The supposition that the Sphinx is far older has received very limited support from geologists. Robert M. Schoch has argued that the effects of water erosion on the Sphinx and its surrounding enclosure mean that parts of the monument must originally have been carved at the latest between 7000–5000 BC.[21] Colin Reader has suggested a date only several hundred years prior to the commonly accepted date for construction. These views have been almost universally rejected by mainstream Egyptologists who, together with a number of geologists including James Harrell, Lal Gauri, John J. Sinai, and Jayanta K. Bandyopadhyay,[22][23] stand by the conventional dating for the monument. Their analyses attribute the apparently accelerated wear on the Sphinx variously to modern industrial pollution, qualitative differences between the layers of limestone in the monument itself, scouring by wind-borne sand, or temperature changes causing the stone to crack.


  1. ^ The Oxford Guide: Essential Guide to Egyptian Mythology, Edited by Donald B. Redford, p302-307, Berkley, 2003, ISBN 0-425-19096-X
  2. ^ Mackenzie, Donald A. (1907). "Triumph of the Sun God". Egyptian Myth and Legend. Gresham Pub. Co. pp. 167–168. ISBN 978-0-517-25912-2.
  3. ^ "Orion". Constellationsofwords.com. Retrieved 2012-12-07.
  4. ^ Robert Bauval, Adrian Gilbert, The Orion Mystery: Unlocking The Secrets of the Pyramids (London: Heinemann, 1994). ISBN 0-434-00074-4
  5. ^ Adrian Gilbert (2001). Signs in the sky: the astrological & archaeological evidence for the birth of a new age. Three Rivers Press. pp. 61–66. ISBN 978-0-609-80793-4.
  6. ^ Philip Coppens (2004). The Canopus Revelation: The Stargate of the Gods and the Ark of Osiris. Adventures Unlimited Press. p. 30. ISBN 978-1-931882-26-2.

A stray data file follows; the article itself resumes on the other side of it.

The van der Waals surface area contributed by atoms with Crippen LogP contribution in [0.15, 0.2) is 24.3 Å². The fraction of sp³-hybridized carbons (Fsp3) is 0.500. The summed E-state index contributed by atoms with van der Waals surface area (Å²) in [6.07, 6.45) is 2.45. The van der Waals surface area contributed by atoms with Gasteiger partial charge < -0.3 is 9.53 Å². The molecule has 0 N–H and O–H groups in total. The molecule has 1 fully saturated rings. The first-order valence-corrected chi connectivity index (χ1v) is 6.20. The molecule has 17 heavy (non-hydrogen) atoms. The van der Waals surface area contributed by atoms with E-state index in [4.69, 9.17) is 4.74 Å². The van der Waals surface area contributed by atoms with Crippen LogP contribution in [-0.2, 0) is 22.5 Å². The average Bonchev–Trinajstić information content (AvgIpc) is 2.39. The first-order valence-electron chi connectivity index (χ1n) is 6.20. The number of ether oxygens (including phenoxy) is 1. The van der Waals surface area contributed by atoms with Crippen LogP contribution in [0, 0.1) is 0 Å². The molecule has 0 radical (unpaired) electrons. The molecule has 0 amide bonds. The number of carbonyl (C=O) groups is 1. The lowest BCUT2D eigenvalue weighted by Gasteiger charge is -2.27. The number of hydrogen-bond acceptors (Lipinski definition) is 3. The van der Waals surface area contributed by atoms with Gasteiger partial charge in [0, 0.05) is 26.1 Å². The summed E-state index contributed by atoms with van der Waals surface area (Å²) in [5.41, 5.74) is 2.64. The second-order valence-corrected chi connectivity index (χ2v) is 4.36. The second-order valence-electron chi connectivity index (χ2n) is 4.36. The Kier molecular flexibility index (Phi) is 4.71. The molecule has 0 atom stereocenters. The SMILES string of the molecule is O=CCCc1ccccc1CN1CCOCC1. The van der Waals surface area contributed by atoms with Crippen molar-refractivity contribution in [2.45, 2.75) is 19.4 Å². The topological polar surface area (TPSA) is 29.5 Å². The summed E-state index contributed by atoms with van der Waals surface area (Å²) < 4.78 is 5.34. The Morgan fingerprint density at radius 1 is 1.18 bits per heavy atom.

7. ^ Fingerprints of the Gods, Hancock, 1995, p. 375
  8. ^ Keeper of Genesis, Hancock and Bauval, 1996, 1997, in the US published as The Message of the Sphinx.
  9. ^ a b Hancock, Graham; Bauval, Robert; Grigsby, John (1998). The Mars Mystery: A Warning from History that Could Save Life on Earth. Penguin. p. 189. ISBN 9780140271751. Retrieved 27 July 2016.
  10. ^ (January 21, 2004) (2006) The Seven Wonders. The Great Pyramid of Giza Archived 2007-08-24 at the Wayback Machine.
  11. ^ Fagan, Garrett G. (2006). "Diagnosing pseudoarchaeology". In Fagan, Garrett G. (ed.). Archaeological Fantasies: How Pseudoarchaeology Misrepresents the Past and Misleads the Public. Psychology Press. pp. 38–39. ISBN 978-0-415-30592-1. Retrieved 7 February 2020.
  12. ^ a b c Fairall, A. (1 June 1999). "Precession and the layout of the ancient Egyptian pyramids". Astronomy & Geophysics. 40 (3): 3.4. doi:10.1093/astrog/
  13. ^ a b Krupp, E.C. (February 1997). "Pyramid marketing schemes". Sky & Telescope. 93 (2): 64.
  14. ^ Bauval, Robert; Gilbert, Adrian Geoffrey (Aug 16, 1994). The Orion mystery: unlocking the secrets of the Pyramids. Crown. ISBN 9780517599037. Retrieved 27 July 2016.
  15. ^ a b Krupp, Ed (2002). "Astronomical Integrity at Giza". The Antiquity of Man. Archived from the original on 2018-06-02. Retrieved 2006-08-08.
  16. ^ Corporation, British Broadcasting. "BBC – Science & Nature – Horizon – Atlantis Reborn Again".
  17. ^ Corporation, British Broadcasting. "BBC – Science & Nature – Horizon – Atlantis Reborn Again".
  18. ^ Corporation, British Broadcasting. "BBC – Science & Nature – Horizon – Atlantis Reborn Again".
  19. ^ Zahi Hawass, The Secrets of the Sphinx: Restoration Past and Present, page 24 (Columbia University Press, 1999). ISBN 977-424-492-3
  20. ^ British Broadcasting Corporation. "BBC – Science & Nature – Horizon – Atlantis Reborn Again". Retrieved 27 February 2015.
  21. ^ Schoch, Robert (1999). The Date of the Great Sphinx of Giza. Archived from the original on August 28, 2009. Retrieved February 27, 2015.
  22. ^ K. Lal Gauri, John J. Sinai, and Jayanta K. Bandyopadhyay, "Geologic Weathering and Its Implications on the Age of the Sphinx". Geoarchaeology, Vol. 10, No. 2 (April 1995), pp. 119–133
  23. ^ James A. Harrell, "The Sphinx Controversy: Another Look at the Geological Evidence," KMT: A Modern Journal of Ancient Egypt, Vol. 5, No. 2 (Summer 1994), pp. 70–74.